2. Every neighborhood district should have the authority to reassign individual officers for substandard performance, whether the officer works for a government police department or for a private policing agency.
Today, it is nearly impossible to fire an abusive cop because of special union protections and other legal privileges. And often bad cops who are fired are later reinstated through arbitration. Police officers do not fear losing their job for poor performance or misconduct. This must change.
Neighborhoods should be able to reassign individual officers who patrol their community, so that residents feel safe and comfortable. The customer should be king. A private policing agency would risk losing its contract if it did not reassign or terminate troublesome officers. Government police departments today have no such fear, so at the very least, neighborhoods should have authority to reassign officers for substandard performance. An officer who knows he or she can be replaced will provide better, more respectful, service.
3. Governments must stop indemnifying police officers for nearly all civil damages arising from their conduct while on the job. And qualified immunity should be abolished in order to hold abusive officers accountable.
Throughout the United States, a public entity must typically defend an employee in a civil case over actions taken within the scope of his or her employment. This is why, almost without exception, taxpayers are on the hook for the bad behavior of police officers. This must change.
Taxpayers ought not be required to pay civil damages for police officers who commit torts while engaging in behavior clearly outside the bounds of their job descriptions. These claims, if proven true or agreed to, should be paid by the misbehaving officer from personal funds or insurance policies. Misconduct will continue as long as wrongdoers can walk away with no accountability and no personal financial cost. An efficient private insurance market has the potential to price bad cops out of a job.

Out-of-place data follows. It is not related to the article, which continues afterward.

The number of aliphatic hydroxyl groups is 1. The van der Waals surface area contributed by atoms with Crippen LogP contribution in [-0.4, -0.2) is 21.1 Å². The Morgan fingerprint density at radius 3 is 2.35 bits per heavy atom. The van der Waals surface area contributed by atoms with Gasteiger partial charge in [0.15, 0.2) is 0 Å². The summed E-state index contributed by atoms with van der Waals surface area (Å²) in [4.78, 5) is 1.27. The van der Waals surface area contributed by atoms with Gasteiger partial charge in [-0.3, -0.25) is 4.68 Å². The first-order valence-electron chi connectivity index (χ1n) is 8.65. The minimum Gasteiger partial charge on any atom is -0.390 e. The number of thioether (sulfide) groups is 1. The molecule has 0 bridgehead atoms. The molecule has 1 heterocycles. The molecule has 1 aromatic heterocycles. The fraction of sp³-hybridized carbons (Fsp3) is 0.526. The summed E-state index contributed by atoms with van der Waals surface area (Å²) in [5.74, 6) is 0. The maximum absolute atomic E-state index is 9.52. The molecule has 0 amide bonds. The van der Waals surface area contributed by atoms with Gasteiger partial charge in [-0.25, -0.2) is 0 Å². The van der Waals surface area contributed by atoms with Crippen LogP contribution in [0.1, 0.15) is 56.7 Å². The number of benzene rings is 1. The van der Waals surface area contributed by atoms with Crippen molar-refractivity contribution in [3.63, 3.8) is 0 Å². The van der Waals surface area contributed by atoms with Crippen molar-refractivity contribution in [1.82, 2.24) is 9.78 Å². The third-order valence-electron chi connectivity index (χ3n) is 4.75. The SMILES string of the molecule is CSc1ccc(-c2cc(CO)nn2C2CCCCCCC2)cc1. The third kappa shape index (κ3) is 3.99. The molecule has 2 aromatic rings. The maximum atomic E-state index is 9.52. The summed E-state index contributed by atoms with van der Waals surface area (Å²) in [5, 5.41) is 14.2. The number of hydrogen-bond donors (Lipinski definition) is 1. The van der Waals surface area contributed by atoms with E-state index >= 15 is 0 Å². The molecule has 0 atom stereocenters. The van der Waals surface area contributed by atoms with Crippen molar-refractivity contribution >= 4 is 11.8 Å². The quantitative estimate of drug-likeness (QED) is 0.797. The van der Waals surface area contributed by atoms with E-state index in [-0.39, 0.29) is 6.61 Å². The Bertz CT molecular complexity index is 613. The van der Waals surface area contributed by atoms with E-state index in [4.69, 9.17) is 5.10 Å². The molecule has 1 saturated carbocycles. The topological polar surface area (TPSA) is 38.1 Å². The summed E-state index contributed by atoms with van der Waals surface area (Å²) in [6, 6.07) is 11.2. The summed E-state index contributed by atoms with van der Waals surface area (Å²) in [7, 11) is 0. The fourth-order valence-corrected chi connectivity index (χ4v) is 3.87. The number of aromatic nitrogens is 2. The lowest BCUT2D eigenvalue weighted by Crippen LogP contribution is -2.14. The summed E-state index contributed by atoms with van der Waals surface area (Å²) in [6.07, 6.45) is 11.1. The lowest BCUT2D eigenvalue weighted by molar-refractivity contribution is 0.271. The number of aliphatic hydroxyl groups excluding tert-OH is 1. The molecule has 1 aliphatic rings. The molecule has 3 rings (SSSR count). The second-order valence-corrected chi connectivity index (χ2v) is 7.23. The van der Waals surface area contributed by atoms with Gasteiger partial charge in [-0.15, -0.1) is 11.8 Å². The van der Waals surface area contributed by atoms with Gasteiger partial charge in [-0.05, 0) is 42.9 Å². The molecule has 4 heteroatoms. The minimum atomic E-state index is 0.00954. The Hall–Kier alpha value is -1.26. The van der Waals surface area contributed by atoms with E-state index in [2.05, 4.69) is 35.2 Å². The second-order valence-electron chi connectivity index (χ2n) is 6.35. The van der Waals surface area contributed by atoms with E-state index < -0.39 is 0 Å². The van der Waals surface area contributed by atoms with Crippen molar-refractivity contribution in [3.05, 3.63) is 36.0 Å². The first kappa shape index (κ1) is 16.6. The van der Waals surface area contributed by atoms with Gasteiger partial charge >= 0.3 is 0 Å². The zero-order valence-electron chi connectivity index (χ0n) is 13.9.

If a police officer’s vehicle hits a parked car along the road while pursuing a murder suspect’s car, a city should indemnify the officer since property was damaged while the officer was properly conducting his job. But nowhere does an officer’s job description say he can sexually assault a person in police custody, yet this allegation is common, and cities routinely pay large settlements for officers accused of, or proven to have, sexually assaulted someone while on duty (see, for example, here, here, here, and here).
Every police officer should be held financially responsible for all torts arising out of conduct that is outside of their job description, inconsistent with the field manual for proper conduct, or outside clearly established moral standards. Under these conditions, civil tort proceedings should determine monetary settlements or judgments, if any, and these should be paid by offending officers, not taxpayers. Police would exercise better judgment if they knew they would be held financially responsible for their misconduct.
For this to happen, qualified immunity must be abolished. Qualified immunity is an unjust legal doctrine created by the U.S. Supreme Court in 1967, which, with few exceptions, shields police officers, and other government agents, from personal financial responsibility for violating a person’s constitutional rights, for example, due to the use of excessive force or civil rights violations. Over time, qualified immunity protections have expanded to the point that it is “the cornerstone of our near zero accountability policy for law enforcement,” according to Clark Neily, vice president for criminal justice at the Cato Institute in Washington, D.C. It has become “a get out of accountability free card,” Neily says.